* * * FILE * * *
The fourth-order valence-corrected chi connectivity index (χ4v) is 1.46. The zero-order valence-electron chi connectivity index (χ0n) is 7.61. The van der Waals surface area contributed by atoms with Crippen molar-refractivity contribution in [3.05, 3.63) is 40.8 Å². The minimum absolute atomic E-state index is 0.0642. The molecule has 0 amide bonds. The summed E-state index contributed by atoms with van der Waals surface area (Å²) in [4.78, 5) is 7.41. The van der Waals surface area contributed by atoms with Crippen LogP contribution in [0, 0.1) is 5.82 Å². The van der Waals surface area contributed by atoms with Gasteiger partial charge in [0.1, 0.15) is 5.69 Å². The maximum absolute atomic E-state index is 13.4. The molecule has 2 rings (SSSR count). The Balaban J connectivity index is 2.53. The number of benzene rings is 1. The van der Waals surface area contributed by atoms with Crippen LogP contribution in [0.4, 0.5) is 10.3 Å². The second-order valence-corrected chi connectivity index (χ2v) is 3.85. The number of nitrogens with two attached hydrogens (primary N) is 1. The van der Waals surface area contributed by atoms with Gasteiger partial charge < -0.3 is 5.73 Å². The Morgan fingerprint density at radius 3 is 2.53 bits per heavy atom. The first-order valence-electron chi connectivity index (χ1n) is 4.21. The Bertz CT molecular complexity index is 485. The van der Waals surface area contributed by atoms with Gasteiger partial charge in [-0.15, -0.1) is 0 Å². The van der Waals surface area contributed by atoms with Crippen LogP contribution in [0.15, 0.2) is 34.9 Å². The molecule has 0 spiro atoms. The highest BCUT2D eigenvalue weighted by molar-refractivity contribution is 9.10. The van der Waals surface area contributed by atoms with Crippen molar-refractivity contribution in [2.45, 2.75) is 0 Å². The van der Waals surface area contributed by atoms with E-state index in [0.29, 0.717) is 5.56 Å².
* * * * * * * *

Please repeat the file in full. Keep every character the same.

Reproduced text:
The fourth-order valence-corrected chi connectivity index (χ4v) is 1.46. The zero-order valence-electron chi connectivity index (χ0n) is 7.61. The van der Waals surface area contributed by atoms with Crippen molar-refractivity contribution in [3.05, 3.63) is 40.8 Å². The minimum absolute atomic E-state index is 0.0642. The molecule has 0 amide bonds. The summed E-state index contributed by atoms with van der Waals surface area (Å²) in [4.78, 5) is 7.41. The van der Waals surface area contributed by atoms with Crippen LogP contribution in [0, 0.1) is 5.82 Å². The van der Waals surface area contributed by atoms with Gasteiger partial charge in [0.1, 0.15) is 5.69 Å². The maximum absolute atomic E-state index is 13.4. The molecule has 2 rings (SSSR count). The Balaban J connectivity index is 2.53. The number of benzene rings is 1. The van der Waals surface area contributed by atoms with Crippen LogP contribution in [0.4, 0.5) is 10.3 Å². The second-order valence-corrected chi connectivity index (χ2v) is 3.85. The number of nitrogens with two attached hydrogens (primary N) is 1. The van der Waals surface area contributed by atoms with Gasteiger partial charge < -0.3 is 5.73 Å². The Morgan fingerprint density at radius 3 is 2.53 bits per heavy atom. The first-order valence-electron chi connectivity index (χ1n) is 4.21. The Bertz CT molecular complexity index is 485. The van der Waals surface area contributed by atoms with Gasteiger partial charge in [-0.15, -0.1) is 0 Å². The van der Waals surface area contributed by atoms with Crippen LogP contribution in [0.15, 0.2) is 34.9 Å². The molecule has 0 spiro atoms. The highest BCUT2D eigenvalue weighted by molar-refractivity contribution is 9.10. The van der Waals surface area contributed by atoms with Crippen molar-refractivity contribution in [2.45, 2.75) is 0 Å². The van der Waals surface area contributed by atoms with E-state index in [0.29, 0.717) is 5.56 Å².